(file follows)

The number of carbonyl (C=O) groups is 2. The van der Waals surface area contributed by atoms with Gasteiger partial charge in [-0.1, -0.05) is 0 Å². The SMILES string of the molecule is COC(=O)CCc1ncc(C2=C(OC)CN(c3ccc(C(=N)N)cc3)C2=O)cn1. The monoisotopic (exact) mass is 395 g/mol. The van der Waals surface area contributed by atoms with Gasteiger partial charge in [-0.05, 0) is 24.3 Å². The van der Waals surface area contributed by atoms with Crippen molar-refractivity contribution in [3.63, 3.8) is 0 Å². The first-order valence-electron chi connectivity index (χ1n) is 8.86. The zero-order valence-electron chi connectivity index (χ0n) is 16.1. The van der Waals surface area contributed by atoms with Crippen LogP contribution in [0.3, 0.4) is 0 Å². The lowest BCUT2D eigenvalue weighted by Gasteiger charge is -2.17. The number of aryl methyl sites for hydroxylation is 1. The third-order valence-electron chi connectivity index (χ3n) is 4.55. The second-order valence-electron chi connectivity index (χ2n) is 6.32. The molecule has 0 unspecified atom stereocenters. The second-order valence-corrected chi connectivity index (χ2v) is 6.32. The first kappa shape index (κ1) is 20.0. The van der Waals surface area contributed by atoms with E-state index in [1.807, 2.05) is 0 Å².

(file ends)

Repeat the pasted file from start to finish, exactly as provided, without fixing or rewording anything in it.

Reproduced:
The number of carbonyl (C=O) groups is 2. The van der Waals surface area contributed by atoms with Gasteiger partial charge in [-0.1, -0.05) is 0 Å². The SMILES string of the molecule is COC(=O)CCc1ncc(C2=C(OC)CN(c3ccc(C(=N)N)cc3)C2=O)cn1. The monoisotopic (exact) mass is 395 g/mol. The van der Waals surface area contributed by atoms with Gasteiger partial charge in [-0.05, 0) is 24.3 Å². The van der Waals surface area contributed by atoms with Crippen molar-refractivity contribution in [3.63, 3.8) is 0 Å². The first-order valence-electron chi connectivity index (χ1n) is 8.86. The zero-order valence-electron chi connectivity index (χ0n) is 16.1. The van der Waals surface area contributed by atoms with Crippen LogP contribution in [0.3, 0.4) is 0 Å². The lowest BCUT2D eigenvalue weighted by Gasteiger charge is -2.17. The number of aryl methyl sites for hydroxylation is 1. The third-order valence-electron chi connectivity index (χ3n) is 4.55. The second-order valence-electron chi connectivity index (χ2n) is 6.32. The molecule has 0 unspecified atom stereocenters. The second-order valence-corrected chi connectivity index (χ2v) is 6.32. The first kappa shape index (κ1) is 20.0. The van der Waals surface area contributed by atoms with E-state index in [1.807, 2.05) is 0 Å².